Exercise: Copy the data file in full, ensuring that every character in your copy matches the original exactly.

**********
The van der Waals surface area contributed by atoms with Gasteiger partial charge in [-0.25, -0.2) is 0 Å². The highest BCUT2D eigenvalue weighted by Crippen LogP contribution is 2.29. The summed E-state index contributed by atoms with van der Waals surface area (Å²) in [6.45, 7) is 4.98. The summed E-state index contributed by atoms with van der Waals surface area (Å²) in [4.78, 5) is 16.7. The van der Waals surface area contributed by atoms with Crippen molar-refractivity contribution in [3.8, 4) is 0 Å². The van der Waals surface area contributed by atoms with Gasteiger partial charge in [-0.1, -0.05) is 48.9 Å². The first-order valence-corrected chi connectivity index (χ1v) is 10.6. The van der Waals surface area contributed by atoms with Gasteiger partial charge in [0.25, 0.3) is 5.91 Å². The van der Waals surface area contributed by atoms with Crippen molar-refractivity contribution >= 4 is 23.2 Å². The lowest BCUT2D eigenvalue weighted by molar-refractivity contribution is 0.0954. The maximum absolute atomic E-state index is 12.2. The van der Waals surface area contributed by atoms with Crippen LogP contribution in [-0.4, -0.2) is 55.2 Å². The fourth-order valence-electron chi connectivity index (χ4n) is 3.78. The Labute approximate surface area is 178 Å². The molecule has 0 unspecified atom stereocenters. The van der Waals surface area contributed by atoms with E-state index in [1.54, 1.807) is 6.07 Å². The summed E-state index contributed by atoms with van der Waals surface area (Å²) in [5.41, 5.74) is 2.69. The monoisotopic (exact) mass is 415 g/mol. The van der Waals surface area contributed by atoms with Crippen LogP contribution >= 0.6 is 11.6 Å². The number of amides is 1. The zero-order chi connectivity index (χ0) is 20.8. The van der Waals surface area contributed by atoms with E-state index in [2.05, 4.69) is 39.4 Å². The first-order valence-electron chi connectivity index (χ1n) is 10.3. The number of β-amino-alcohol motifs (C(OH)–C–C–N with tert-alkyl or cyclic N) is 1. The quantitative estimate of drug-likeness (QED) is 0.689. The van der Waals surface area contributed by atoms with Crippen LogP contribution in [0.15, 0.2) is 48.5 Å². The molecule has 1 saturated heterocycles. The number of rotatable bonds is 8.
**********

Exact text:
The van der Waals surface area contributed by atoms with Gasteiger partial charge in [-0.25, -0.2) is 0 Å². The highest BCUT2D eigenvalue weighted by Crippen LogP contribution is 2.29. The summed E-state index contributed by atoms with van der Waals surface area (Å²) in [6.45, 7) is 4.98. The summed E-state index contributed by atoms with van der Waals surface area (Å²) in [4.78, 5) is 16.7. The van der Waals surface area contributed by atoms with Crippen molar-refractivity contribution in [3.8, 4) is 0 Å². The van der Waals surface area contributed by atoms with Gasteiger partial charge in [-0.1, -0.05) is 48.9 Å². The first-order valence-corrected chi connectivity index (χ1v) is 10.6. The van der Waals surface area contributed by atoms with Gasteiger partial charge in [0.25, 0.3) is 5.91 Å². The van der Waals surface area contributed by atoms with Crippen molar-refractivity contribution >= 4 is 23.2 Å². The lowest BCUT2D eigenvalue weighted by molar-refractivity contribution is 0.0954. The maximum absolute atomic E-state index is 12.2. The van der Waals surface area contributed by atoms with Crippen LogP contribution in [-0.4, -0.2) is 55.2 Å². The fourth-order valence-electron chi connectivity index (χ4n) is 3.78. The Labute approximate surface area is 178 Å². The molecule has 0 unspecified atom stereocenters. The van der Waals surface area contributed by atoms with E-state index in [1.54, 1.807) is 6.07 Å². The summed E-state index contributed by atoms with van der Waals surface area (Å²) in [5.41, 5.74) is 2.69. The monoisotopic (exact) mass is 415 g/mol. The van der Waals surface area contributed by atoms with Crippen LogP contribution >= 0.6 is 11.6 Å². The number of amides is 1. The zero-order chi connectivity index (χ0) is 20.8. The van der Waals surface area contributed by atoms with E-state index in [2.05, 4.69) is 39.4 Å². The first-order valence-electron chi connectivity index (χ1n) is 10.3. The number of β-amino-alcohol motifs (C(OH)–C–C–N with tert-alkyl or cyclic N) is 1. The quantitative estimate of drug-likeness (QED) is 0.689. The van der Waals surface area contributed by atoms with Crippen LogP contribution in [0.15, 0.2) is 48.5 Å². The molecule has 1 saturated heterocycles. The number of rotatable bonds is 8.